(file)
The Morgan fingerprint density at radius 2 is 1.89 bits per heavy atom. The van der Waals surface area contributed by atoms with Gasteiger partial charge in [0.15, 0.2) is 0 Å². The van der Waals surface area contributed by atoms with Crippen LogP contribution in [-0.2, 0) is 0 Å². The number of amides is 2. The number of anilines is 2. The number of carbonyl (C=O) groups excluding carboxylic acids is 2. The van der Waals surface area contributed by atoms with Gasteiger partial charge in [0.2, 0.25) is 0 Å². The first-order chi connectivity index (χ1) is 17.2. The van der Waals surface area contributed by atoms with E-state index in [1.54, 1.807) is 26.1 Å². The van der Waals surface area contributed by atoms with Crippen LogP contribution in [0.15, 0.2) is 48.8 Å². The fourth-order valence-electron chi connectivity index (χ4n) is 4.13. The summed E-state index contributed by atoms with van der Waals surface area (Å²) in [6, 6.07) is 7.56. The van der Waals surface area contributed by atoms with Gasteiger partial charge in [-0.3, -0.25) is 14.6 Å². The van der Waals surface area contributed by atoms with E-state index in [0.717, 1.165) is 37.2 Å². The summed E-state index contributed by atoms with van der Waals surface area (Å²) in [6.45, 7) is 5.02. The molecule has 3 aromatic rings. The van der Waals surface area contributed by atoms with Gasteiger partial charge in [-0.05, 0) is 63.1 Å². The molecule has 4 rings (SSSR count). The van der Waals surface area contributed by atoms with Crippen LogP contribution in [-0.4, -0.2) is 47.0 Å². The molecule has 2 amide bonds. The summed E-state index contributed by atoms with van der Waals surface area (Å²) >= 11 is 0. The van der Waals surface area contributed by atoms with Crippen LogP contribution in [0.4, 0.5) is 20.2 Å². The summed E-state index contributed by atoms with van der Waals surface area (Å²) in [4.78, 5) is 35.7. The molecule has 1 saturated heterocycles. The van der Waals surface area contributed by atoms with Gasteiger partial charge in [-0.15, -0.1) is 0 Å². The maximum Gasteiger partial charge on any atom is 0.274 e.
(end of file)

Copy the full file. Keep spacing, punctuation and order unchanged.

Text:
The Morgan fingerprint density at radius 2 is 1.89 bits per heavy atom. The van der Waals surface area contributed by atoms with Gasteiger partial charge in [0.15, 0.2) is 0 Å². The van der Waals surface area contributed by atoms with Crippen LogP contribution in [-0.2, 0) is 0 Å². The number of amides is 2. The number of anilines is 2. The number of carbonyl (C=O) groups excluding carboxylic acids is 2. The van der Waals surface area contributed by atoms with Gasteiger partial charge in [0.2, 0.25) is 0 Å². The first-order chi connectivity index (χ1) is 17.2. The van der Waals surface area contributed by atoms with E-state index in [1.54, 1.807) is 26.1 Å². The van der Waals surface area contributed by atoms with Crippen LogP contribution in [0.15, 0.2) is 48.8 Å². The fourth-order valence-electron chi connectivity index (χ4n) is 4.13. The summed E-state index contributed by atoms with van der Waals surface area (Å²) in [6, 6.07) is 7.56. The van der Waals surface area contributed by atoms with Gasteiger partial charge in [-0.3, -0.25) is 14.6 Å². The van der Waals surface area contributed by atoms with E-state index in [0.717, 1.165) is 37.2 Å². The summed E-state index contributed by atoms with van der Waals surface area (Å²) in [6.45, 7) is 5.02. The molecule has 3 aromatic rings. The van der Waals surface area contributed by atoms with Gasteiger partial charge in [-0.05, 0) is 63.1 Å². The molecule has 4 rings (SSSR count). The van der Waals surface area contributed by atoms with Crippen LogP contribution in [-0.4, -0.2) is 47.0 Å². The molecule has 2 amide bonds. The summed E-state index contributed by atoms with van der Waals surface area (Å²) >= 11 is 0. The van der Waals surface area contributed by atoms with Crippen LogP contribution in [0.4, 0.5) is 20.2 Å². The summed E-state index contributed by atoms with van der Waals surface area (Å²) in [4.78, 5) is 35.7. The molecule has 1 saturated heterocycles. The van der Waals surface area contributed by atoms with Gasteiger partial charge in [-0.15, -0.1) is 0 Å². The maximum Gasteiger partial charge on any atom is 0.274 e.